3. Chris Ball says:

    Two points: one, I did take the Canadian poll before the poll results were out (or at least before I was aware of them) that showed the Conservatives were likely to win. If I were to respond again today, I think my response would be very different. It’s looking now like the Tories might even get a majority! Scary stuff!Second, I think it should be noted that a lot of the prediction questions are about strongly correlated economic indicators, and are in some sense redundant. When I was thinking of my responses, I had the overwhelming feeling that there were three choices to consider for most questions: will there be strong economic growth in 2006, will there be minimal change, or will this be the year that the crash hits? I myself didn’t want to cry wolf and say this is the year the crash will hit; indeed, I’m not convinced that there WILL be a catastrophic crash, more likely a series of mini-crashes leading to long-term economic decline, and I’m not so bold as to predict precisely when that will happen.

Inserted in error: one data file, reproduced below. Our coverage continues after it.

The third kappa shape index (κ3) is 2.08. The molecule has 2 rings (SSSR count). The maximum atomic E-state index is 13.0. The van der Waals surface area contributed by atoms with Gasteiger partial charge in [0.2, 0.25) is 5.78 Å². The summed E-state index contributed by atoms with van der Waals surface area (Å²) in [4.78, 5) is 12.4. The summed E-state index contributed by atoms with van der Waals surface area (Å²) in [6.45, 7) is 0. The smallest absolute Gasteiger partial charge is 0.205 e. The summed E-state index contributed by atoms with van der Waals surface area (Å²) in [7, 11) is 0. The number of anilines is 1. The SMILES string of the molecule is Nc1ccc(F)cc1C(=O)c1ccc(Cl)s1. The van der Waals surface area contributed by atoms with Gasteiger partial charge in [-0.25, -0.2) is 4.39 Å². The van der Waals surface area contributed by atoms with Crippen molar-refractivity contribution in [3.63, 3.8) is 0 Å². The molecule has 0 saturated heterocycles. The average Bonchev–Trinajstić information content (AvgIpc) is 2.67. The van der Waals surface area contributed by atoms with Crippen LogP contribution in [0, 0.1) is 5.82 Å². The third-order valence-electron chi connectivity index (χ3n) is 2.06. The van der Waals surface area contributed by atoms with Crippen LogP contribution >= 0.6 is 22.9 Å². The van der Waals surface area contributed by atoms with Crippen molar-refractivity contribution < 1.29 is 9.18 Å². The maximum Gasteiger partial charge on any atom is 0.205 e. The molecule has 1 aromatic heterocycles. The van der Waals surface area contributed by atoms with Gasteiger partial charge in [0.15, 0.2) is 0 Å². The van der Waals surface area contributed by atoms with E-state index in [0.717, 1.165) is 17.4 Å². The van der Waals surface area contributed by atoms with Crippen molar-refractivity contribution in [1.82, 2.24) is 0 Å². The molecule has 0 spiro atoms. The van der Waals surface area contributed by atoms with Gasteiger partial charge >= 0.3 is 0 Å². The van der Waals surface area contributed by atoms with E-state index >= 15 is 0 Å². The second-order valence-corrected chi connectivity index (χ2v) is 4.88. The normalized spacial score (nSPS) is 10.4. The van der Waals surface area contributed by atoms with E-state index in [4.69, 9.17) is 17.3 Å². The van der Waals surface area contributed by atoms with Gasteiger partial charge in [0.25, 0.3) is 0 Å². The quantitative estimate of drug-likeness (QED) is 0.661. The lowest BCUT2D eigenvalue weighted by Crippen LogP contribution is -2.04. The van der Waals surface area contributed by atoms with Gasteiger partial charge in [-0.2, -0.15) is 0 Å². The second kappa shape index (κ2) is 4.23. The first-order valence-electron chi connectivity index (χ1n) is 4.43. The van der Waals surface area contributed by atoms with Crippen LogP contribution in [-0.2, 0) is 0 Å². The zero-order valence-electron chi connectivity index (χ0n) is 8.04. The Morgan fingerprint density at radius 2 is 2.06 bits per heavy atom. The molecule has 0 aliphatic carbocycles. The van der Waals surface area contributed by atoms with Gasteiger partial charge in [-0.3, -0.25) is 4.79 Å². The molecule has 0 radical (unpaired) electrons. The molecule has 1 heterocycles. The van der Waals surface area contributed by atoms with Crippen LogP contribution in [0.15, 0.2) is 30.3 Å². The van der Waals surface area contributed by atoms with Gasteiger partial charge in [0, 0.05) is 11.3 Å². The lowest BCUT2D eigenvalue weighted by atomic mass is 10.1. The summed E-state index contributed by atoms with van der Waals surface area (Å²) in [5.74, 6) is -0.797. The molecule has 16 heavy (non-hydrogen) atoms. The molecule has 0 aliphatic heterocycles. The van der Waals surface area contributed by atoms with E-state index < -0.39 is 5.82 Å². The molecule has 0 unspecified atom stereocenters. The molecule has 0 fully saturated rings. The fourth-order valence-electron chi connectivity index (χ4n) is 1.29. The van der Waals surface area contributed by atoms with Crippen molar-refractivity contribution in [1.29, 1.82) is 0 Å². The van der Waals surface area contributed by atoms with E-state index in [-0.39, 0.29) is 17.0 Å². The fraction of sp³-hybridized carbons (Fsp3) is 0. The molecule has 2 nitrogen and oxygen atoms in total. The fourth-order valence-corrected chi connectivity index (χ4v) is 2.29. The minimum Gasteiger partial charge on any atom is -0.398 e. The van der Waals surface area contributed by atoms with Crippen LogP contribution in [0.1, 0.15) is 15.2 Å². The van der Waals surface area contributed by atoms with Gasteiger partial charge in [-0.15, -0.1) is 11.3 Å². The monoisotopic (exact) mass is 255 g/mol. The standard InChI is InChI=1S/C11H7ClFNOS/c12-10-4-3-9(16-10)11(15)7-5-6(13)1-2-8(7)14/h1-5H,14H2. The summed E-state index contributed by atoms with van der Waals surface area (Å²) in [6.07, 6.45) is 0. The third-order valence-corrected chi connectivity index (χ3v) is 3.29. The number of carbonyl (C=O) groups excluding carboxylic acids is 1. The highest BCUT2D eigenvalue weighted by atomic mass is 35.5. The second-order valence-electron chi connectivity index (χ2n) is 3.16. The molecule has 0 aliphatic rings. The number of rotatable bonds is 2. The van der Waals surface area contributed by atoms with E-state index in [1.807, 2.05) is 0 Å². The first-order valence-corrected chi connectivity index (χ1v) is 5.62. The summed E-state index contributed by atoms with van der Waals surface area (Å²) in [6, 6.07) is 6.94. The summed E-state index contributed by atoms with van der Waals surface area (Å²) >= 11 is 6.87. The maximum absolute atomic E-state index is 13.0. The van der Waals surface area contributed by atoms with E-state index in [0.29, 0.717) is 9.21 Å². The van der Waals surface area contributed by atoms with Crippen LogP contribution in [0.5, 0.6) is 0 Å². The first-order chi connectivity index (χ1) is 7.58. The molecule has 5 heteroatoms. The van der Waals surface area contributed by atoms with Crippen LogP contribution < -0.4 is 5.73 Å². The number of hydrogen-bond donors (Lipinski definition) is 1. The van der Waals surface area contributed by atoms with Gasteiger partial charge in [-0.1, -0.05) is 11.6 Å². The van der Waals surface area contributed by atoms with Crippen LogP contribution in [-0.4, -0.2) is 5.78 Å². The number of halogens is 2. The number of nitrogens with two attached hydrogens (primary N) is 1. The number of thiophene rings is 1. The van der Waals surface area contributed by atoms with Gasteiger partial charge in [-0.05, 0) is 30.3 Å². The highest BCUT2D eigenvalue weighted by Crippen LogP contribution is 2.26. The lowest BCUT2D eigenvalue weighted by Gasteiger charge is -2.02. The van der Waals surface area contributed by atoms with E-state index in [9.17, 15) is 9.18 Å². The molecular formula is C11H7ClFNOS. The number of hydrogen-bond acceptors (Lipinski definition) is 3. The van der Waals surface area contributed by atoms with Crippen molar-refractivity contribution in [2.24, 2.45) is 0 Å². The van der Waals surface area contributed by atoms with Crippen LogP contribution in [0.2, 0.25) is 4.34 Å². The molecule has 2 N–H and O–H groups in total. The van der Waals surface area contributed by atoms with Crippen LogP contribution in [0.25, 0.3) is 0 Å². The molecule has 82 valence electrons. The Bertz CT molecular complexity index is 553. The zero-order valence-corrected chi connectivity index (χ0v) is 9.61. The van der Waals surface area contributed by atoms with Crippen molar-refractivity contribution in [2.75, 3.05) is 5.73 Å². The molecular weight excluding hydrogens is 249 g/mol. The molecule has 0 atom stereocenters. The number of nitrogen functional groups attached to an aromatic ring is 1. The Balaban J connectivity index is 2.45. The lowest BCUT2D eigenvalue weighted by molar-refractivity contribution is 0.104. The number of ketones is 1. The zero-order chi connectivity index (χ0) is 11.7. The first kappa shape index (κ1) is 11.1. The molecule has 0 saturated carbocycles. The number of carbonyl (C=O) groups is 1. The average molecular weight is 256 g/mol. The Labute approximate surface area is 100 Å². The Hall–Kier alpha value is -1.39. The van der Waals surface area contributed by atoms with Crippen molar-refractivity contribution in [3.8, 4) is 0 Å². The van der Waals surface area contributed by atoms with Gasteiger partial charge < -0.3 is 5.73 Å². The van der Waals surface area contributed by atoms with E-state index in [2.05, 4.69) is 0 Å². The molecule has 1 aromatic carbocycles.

4. James Samuel says:

    I am reading Jared Diamond’s “Collapse – how societys succeed or fail” and wonder at the conservative responses. Are we really so determined to maintain status quo and ignore the trends and see the effects of our actions? I look forward to the perodic updates, but it is my pick that change will continue to appear to speed up, rather than plod along.

  5. Dave Pollard says:

    Lugon: 21 (84%) for (b), 2 (8%) for (c), 1 (4%) each for (a) and (d).B. Mills: Thanks for encouraging people to read a great book AND save trees in the process.Chris: Agreed, the ‘long emergency’ will happen in cascades, gradually worsening, rather than a single crash. But at least we dodged the bullet of a Harper majority.James: Yeah, I think so too.